A community whale painting will be created. Materials will be provided. A drawing will be held to determine the future home of the whale painting.

Artists will be on hand. Refreshments will be served. For more information call 747-6536.


‘The Breach’ Film

To Show Aug. 9

The documentary film ‘‘The Breach’’ will be screened 4 p.m. Sunday, Aug. 9, at the downtown Coliseum Theater.

All are invited to join the Sitka Seafood Festival, the Sitka Conservation Society and Salmon Beyond Borders for the screening.

The film discusses if it is ‘‘too late, or have we learned enough from our past mistakes to save the last great, wild salmon runs on the planet?’’ 

A panel discussion with director Mark Titus and salmon advocates will follow the screening. The suggested donation is $5 and includes wild salmon bites.

For more information call the Sitka Conservation Society at 747-7509 or email This email address is being protected from spambots. You need JavaScript enabled to view it.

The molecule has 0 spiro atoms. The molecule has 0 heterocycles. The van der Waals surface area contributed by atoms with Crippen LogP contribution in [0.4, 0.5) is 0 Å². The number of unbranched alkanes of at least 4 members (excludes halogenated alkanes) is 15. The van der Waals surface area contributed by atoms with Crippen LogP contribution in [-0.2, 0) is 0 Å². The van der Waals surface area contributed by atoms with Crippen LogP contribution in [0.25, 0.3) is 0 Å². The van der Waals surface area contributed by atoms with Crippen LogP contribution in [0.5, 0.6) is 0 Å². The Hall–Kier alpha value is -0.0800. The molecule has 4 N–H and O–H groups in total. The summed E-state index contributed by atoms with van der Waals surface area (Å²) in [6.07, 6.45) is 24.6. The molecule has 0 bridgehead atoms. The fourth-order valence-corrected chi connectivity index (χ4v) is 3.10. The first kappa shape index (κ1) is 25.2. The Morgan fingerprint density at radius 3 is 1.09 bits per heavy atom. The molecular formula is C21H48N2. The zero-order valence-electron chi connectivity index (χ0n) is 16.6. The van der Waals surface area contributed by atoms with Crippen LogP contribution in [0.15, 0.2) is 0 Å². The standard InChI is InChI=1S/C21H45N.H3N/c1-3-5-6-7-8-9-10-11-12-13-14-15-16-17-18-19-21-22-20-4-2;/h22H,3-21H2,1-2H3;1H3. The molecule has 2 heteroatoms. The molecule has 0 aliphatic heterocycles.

Indian River Trail

Hike on Saturday

Sitka Trail Works board member Deanna Bennett and Mary Alice Hamberg will lead a hike up the Indian River Trail 9 a.m. Saturday, Aug. 1.

The eight-mile round-trip hike to the waterfall gains elevation gradually. It runs alongside Indian River and then through stands of old-growth spruce.

Hikers will meet at the trailhead parking area on Indian River Road, across from Peter Simpson Drive. For more information call 747-7244, or visit


‘Coffee and Quarks’

At Science Center

The Sitka Sound Science Center will host a Coffee and Quarks event 10 a.m. Saturday, Aug. 1, at the science center.

SSSC is hosting 10 early career theoretical physicists for a two-week symposium. At Saturday’s event they will answer questions that people have about physics. A drop box is set up at the science center for those wanting to ask questions anonymously. 

Cinnamon rolls and coffee will be served. More information about the free event is at


SCDC to Meet